If you have been arrested or charged with a crime in Greenville or anywhere else in South Carolina, you need to retain experienced and skilled criminal defense attorneys, particularly if your arrest and/or charges are based on a search and/or seizure. A skilled defense attorney has many strategies for challenging the evidence obtained as a result of a search/seizure. One such strategy is to challenge the affidavit used to obtain a search warrant. This article provides some information concerning these types of legal and evidentiary challenges.
Challenging a Warrant Affidavit at a Franks Hearing
In general, law enforcement must obtain a warrant to conduct a valid search for evidence. When seeking a warrant, the general procedure is to file papers with a relevant criminal court judge. These papers must include what is generally called the warrant affidavit. This affidavit is a written statement by — most often — a law enforcement officer setting out facts that give rise to a reasonable basis for the warrant to issue.
If the warrant affidavit is false or misleading or contains important omissions, then the affidavit can be stricken which — normally — makes the search warrant issued based on the affidavit invalid. If that happens, any search conducted and any evidence obtained by virtue of the warrant will be suppressed and not usable at trial. See State v. Lynch, 771 SE 2d 346 (S. Car. App. 2015).
In general, the affidavit used to obtain a warrant is given great deference and is presumed to be valid. But, under some circumstances, a criminal defendant can challenge the veracity of a warrant affidavit pursuant to the US Supreme Court case of Franks v. Delaware, 438 U.S. 154 (1978). Based on the name of the case, such challenges are called “Franks challenges” or “Franks hearings.”
South Carolina has adopted the principles underlying Franks. Under both Franks and subsequent South Carolina case, a Franks hearing is not automatic. Rather, a defendant must first make a preliminary showing to the judge that some important information in the affidavit was wrong or omitted and that such wrong or missing made the affidavit misleading to the judge that issued the search warrant. Franks involved a claim that false information had been included in the warrant affidavit. However, the omission of information may also entitle the defendant to a Franks hearing. See State v. Missouri, 524 S.E.2d 394 (S. Car. Supreme Court 1999) (“… the Franks test also applies to acts of omission in which exculpatory material is left out of the affidavit.”).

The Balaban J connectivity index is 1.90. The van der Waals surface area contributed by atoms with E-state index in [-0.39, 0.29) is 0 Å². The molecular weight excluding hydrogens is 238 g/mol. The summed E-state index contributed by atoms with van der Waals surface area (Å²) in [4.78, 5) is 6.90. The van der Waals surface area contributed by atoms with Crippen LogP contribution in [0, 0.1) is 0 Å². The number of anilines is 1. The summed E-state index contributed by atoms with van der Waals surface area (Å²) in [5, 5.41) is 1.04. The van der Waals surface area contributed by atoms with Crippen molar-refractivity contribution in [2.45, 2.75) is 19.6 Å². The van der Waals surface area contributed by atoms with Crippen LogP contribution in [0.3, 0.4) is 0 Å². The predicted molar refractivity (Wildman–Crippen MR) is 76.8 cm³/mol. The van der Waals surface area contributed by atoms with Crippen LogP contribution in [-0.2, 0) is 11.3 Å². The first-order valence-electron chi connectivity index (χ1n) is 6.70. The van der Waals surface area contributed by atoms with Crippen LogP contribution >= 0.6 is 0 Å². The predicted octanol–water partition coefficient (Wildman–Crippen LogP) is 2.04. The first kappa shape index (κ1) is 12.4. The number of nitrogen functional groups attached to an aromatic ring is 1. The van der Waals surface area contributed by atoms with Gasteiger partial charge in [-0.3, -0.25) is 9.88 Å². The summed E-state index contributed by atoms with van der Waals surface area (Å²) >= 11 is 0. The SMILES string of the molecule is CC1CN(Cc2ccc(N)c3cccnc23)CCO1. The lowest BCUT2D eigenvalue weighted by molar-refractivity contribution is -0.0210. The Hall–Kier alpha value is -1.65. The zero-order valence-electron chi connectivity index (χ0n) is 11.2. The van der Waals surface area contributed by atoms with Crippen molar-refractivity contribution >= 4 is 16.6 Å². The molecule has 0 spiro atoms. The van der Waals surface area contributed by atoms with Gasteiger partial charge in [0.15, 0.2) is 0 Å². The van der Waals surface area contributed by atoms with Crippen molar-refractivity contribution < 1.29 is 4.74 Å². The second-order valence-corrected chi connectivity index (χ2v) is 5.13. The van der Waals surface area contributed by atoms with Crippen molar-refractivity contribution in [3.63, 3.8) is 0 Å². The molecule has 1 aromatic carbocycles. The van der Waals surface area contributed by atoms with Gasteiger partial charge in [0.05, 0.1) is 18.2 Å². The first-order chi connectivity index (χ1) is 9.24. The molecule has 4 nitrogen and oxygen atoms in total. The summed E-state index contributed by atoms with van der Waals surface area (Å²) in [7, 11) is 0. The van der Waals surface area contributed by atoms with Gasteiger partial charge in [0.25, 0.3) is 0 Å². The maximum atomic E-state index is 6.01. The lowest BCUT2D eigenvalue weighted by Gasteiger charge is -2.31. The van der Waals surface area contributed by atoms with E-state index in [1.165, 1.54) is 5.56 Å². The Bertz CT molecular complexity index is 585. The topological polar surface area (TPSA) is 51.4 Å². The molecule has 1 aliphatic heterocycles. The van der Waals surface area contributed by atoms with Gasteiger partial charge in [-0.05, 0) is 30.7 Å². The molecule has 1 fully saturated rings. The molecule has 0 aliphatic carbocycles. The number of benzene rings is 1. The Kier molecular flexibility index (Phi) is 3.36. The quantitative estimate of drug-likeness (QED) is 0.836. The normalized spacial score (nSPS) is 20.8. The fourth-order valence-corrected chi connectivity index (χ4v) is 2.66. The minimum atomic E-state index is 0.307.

To win a Franks hearing, the defendant and his/her attorney must show:
- Intent to mislead or reckless disregard by the law enforcement officer
- The causal connection between the false/missing information and the issuance of the warrant — that is, the false/missing information must important — not trivial — and relate to the finding of probable cause and
- That the affidavit and/or the warrant is not valid for other reasons
Call The Law Office Of H. Chase Harbin Today
For more information, contact the proven criminal defense attorneys at The Law Office of H. Chase Harbin. Contact our office today via email or by telephone. We have offices in Greenville and Pickens, South Carolina.